The utility and advantages derived from the use of the catalysts in accordance with the invention will become 10 further apparent from the following examples included to illustrate the best modes now contemplated for carry ing out the invention.

EXAMPLE 1 182.2 grams epsilon-caprolactone, 5.44 grams ethylene glycol and 0.1269 grams sulfuric acid (98% as catalyst, were maintained at a temperature of 25-27 C. for sixteen hours under an atmosphere of high purity nitrogen maintained by passing a slow stream of nitrogen through the reaction mixture at all times. The course of the reaction was followed continuously by taking refractive index readings at regular intervals and was considered to be substantially complete when a constant refractive index was reached. The polymerization product was then stripped in a goose-neck pot still up to a kettle temperature of 180-200 C. at 12 mm. pressure;

Inasmuch as no volatile material was removed by the stripping operation, the yield was considered to be 100%. Upon analysis, it was found that the polyester had a carboxyl number of 0.78, a hydroxyl number of 57.6, nil unsaturation and acalculated molecular weight of 1935.

EXAMPLE 2 EXAMPLE 3 969 grams of mixed. trimethyl-epsilon-caprolactones, 31 grams ethylene glycol and 0.6984 gramssulfuric acid (98% as catalyst, were reacted as described in Example 1, the temperature however being C., the time of reaction being two hours, and the stripping being carried out at 186 C. at 1 mm. pressure.

The stripping operation yielded 34 grams of volatile material and 131 grams of residue product for a yield of 79.7%. Upon analysis, the polyester product was found to have a carboxyl number of 10.7, a hydroxyl number of 61.4, an unsaturation equivalent weight per double bond of 14,470 and a calculated molecular weight of 1510.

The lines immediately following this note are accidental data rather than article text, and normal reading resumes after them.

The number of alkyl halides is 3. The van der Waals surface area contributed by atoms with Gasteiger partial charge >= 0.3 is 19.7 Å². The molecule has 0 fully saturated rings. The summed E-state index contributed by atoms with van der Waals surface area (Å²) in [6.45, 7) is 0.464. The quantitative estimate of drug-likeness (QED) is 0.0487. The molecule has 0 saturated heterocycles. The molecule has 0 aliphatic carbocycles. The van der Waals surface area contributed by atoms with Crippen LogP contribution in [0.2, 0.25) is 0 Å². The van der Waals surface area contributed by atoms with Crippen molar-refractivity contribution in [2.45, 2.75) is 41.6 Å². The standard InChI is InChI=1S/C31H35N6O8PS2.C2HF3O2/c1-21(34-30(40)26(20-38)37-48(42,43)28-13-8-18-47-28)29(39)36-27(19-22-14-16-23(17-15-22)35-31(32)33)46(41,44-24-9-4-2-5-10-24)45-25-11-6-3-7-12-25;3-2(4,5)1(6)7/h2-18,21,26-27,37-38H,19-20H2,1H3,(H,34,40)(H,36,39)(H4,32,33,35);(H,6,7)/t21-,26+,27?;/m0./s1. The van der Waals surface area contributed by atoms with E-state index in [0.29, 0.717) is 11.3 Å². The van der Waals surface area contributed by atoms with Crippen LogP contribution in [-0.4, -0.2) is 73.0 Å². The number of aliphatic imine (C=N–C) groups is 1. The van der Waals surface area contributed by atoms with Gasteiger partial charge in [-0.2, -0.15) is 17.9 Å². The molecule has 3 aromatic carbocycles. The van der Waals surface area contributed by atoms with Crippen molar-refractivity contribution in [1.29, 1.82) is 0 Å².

EXAMPLE 4 182.2 grams gamma-methyl-epsilon-caprolactone, 5.44 grams ethylene glycol and 0.1180 grams phosphoric acid (85%), as catalyst, were reacted as described in Example 1, the temperature however being 120 C. and the time of reaction 10.33 hours. i

The yield was found to be 99% and the polyester product was found, upon analysis, to have a carboxyl number of 0.76, a hydroxyl number of 46.5, an unsaturation equivalent weight per double bond of 158,500, and a calculated molecular Weight of 2350.

EXAMPLE 5 114 grams epsilon-caprolactone, 156 grams mixed trimethyl-epsilon-caprolactones, 8.36 grams ethylene glycol and 0.2088 grams sulfuric acid (98%), as catalyst, were reacted at a temperature of 120 C. for 2.75 hours, the epsilon-caprolactone however being added in increments of approximately 23 grams initially and at half-hour in- .tervals thereafter until a total of 114 grams had been added. The reaction products were then stripped to 186 C. kettle. temperatureat 2 mm. pressure to. yield 11 24 grams of volatile material representing a 91.4% yield of polyester.

The polyester was found, upon analysis, to have a carboxyl number of 1.03, a hydroxyl number of 52.2 and a calculated molecular weight of 2090.